The biggest selloff in the long-end of the Treasury market since the day after Donald Trump’s presidential election victory in November 2016 saw analysts offer multiple reasons why panicked investors were dumping their holdings of U.S. government paper on Wednesday.
The 10-year Treasury note yield(BX:TMUBMUSD10Y) jumped 10.3 basis points to 3.161%, its highest since July 2011, marking its largest one-day yield rise since March 1. The 30-year bond yield advanced 11.3 basis points to 3.320%, its loftiest since September 2014, staging its largest daily climb since Nov. 9, 2016.
Rising yields appeared to dampen a rally for stocks, which finished well off of session highs. The Dow Jones Industrial Average (DJIA) still notched a record close, while the S&P 500 (SPX) clung to a 0.1% gain.
Bond prices move in the opposite direction of yields.
Here are some of the most popular explanations for the carnage:
Most investors pointed the finger at improving economic prospects after the Institute of Supply Management’s services gauge logged its second highest reading in its history, potentially raising expectations for gross domestic product growth in the third and fourth quarters. After all, the brunt of the selloff followed the data release at 10 a.m. Eastern.
“Overall, a very positive report across a wide spectrum of factors, consistent with the recent characterization of the economy as ‘extraordinary’,” said Jon Hill, fixed-income strategist for BMO Capital Markets, referencing Federal Reserve Chairman Jerome Powell’s recent remarks describing the current state of the economy.
Positive economic developments have also reinforced expectations the Federal Reserve will stick to program of steady, gradual rate increases. Stronger data now are unlikely to shift the Fed’s thinking on the number of rate increases next year, but analysts say the sharp rise in the inflation-adjusted yield could mean investors are demanding more compensation for holding long-dated debt amid growing uncertainty over the central bank’s decision-making as its benchmark lending rate approaches the neutral rate, the level of monetary policy that neither stimulates nor slows down the economy. The 10-year real, or inflation-adjusted, yield jumped 6 basis points to 0.986% on Wednesday.
“The real return number, which theoretically indicates that there is more uncertainly on the outlook where rates are going…You would theoretically need a steeper curve to compensate for that,” said Marvin Loh, senior fixed income strategist at BNY Mellon. A steeper yield curve refers to a wider gap between short- and long-dated yields.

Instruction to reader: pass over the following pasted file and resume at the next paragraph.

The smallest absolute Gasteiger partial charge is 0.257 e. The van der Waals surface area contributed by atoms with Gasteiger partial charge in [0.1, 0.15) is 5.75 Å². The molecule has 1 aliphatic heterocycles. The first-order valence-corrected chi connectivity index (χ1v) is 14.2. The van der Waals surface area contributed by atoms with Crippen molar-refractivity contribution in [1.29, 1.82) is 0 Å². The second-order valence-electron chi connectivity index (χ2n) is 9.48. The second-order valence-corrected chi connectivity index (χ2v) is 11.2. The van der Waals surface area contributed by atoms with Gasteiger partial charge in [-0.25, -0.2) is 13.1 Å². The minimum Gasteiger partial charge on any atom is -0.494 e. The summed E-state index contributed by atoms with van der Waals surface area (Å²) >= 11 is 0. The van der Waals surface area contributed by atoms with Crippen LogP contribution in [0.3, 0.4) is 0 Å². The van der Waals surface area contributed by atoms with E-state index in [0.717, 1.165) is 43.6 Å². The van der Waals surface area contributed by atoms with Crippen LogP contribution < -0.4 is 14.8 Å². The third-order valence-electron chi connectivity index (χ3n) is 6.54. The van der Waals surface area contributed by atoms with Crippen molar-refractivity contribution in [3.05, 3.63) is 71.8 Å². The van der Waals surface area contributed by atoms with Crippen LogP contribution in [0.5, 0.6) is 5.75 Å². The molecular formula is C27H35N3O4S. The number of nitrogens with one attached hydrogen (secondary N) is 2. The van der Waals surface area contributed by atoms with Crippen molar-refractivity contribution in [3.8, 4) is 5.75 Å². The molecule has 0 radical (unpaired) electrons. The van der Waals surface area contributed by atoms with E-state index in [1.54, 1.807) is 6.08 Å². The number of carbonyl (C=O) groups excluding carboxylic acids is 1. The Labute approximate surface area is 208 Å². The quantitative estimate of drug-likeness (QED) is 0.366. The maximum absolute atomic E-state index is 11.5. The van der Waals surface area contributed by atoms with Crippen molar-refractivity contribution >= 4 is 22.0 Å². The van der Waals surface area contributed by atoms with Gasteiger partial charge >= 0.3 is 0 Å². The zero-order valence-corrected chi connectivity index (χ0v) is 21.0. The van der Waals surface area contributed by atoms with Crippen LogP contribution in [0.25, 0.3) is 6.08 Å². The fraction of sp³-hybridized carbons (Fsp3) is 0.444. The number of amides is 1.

Fading pension funds
But others were skeptical the selloff had much to dow with more evidence of economic strength. If the selloff was driven by solid data and stronger expectations for a more aggressive pace of rate hikes next year, they argued, the worst losses would have been incurred by the short-end of the bond market, which is more sensitive to shifts in the monetary policy outlook.
The skeptics highlighted an alternative explanation – the long-end of the bond market has lost its backstop as price-insensitive buyers like pension funds and insurance companies step away, despite the higher yields on offer. Such institutional investors often scoop up longer-dated bonds to match their equally lengthy liabilities.
Corporate pension funds were in a rush to buy the 30-year bond to take advantage of a provision allowing businesses to deduct contributions to their employee pension plans from their earnings, which came to an end in mid-September. As much of their buying was front-loaded, their purchases of long-dated Treasury’s have thinned down to a trickle, according to analyst at Deutsche Bank.
Related: Pension funds may be undercutting the predictive power of an important recession indicator
Yet others cited heavy bearish positioning combined with short-term traders waiting on the sidelines who were ready to add to the selling pressure once the 10-year note and the 30-year bond yields breached key chart levels. Technical analysts had said a rise in the 10-year yield beyond the 3.11% to 3.12% area, its previous seven-year high, would likely spark further selling.
“Losing technical support around 3.11% in the blink of an eye welcomed more volume from accounts that had set their automated programs to pounce on weakness,” said Jim Vogel, interest-rate strategist at FTN Financial.
Speculators and hedge funds held a record number of short positions, bets on prices to fall, on 10-year note futures as of Sept. 28, data from the Commodity Futures Trading Commission shows.